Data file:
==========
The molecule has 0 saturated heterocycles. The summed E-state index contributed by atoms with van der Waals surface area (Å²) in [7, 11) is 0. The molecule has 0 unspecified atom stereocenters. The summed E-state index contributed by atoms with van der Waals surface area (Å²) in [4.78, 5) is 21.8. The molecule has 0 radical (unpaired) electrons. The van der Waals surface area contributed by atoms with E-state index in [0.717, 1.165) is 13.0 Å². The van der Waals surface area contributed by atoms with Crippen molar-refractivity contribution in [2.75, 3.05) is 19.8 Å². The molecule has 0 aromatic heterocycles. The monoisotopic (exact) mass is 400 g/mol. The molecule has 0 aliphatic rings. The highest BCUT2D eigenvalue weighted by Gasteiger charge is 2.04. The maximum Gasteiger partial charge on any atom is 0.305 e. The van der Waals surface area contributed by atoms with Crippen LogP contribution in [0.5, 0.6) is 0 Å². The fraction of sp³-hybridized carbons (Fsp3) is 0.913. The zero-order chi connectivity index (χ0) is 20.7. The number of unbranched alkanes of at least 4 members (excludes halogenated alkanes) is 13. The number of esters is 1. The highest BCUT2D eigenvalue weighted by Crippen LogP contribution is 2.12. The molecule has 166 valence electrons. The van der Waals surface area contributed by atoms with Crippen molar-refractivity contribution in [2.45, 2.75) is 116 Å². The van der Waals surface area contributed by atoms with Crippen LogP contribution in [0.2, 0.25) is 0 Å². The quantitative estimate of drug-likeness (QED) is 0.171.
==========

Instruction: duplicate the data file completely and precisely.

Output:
The molecule has 0 saturated heterocycles. The summed E-state index contributed by atoms with van der Waals surface area (Å²) in [7, 11) is 0. The molecule has 0 unspecified atom stereocenters. The summed E-state index contributed by atoms with van der Waals surface area (Å²) in [4.78, 5) is 21.8. The molecule has 0 radical (unpaired) electrons. The van der Waals surface area contributed by atoms with E-state index in [0.717, 1.165) is 13.0 Å². The van der Waals surface area contributed by atoms with Crippen molar-refractivity contribution in [2.75, 3.05) is 19.8 Å². The molecule has 0 aromatic heterocycles. The monoisotopic (exact) mass is 400 g/mol. The molecule has 0 aliphatic rings. The highest BCUT2D eigenvalue weighted by Gasteiger charge is 2.04. The maximum Gasteiger partial charge on any atom is 0.305 e. The van der Waals surface area contributed by atoms with Crippen LogP contribution in [0.5, 0.6) is 0 Å². The fraction of sp³-hybridized carbons (Fsp3) is 0.913. The zero-order chi connectivity index (χ0) is 20.7. The number of unbranched alkanes of at least 4 members (excludes halogenated alkanes) is 13. The number of esters is 1. The highest BCUT2D eigenvalue weighted by Crippen LogP contribution is 2.12. The molecule has 166 valence electrons. The van der Waals surface area contributed by atoms with Crippen molar-refractivity contribution in [2.45, 2.75) is 116 Å². The van der Waals surface area contributed by atoms with Crippen LogP contribution in [0.2, 0.25) is 0 Å². The quantitative estimate of drug-likeness (QED) is 0.171.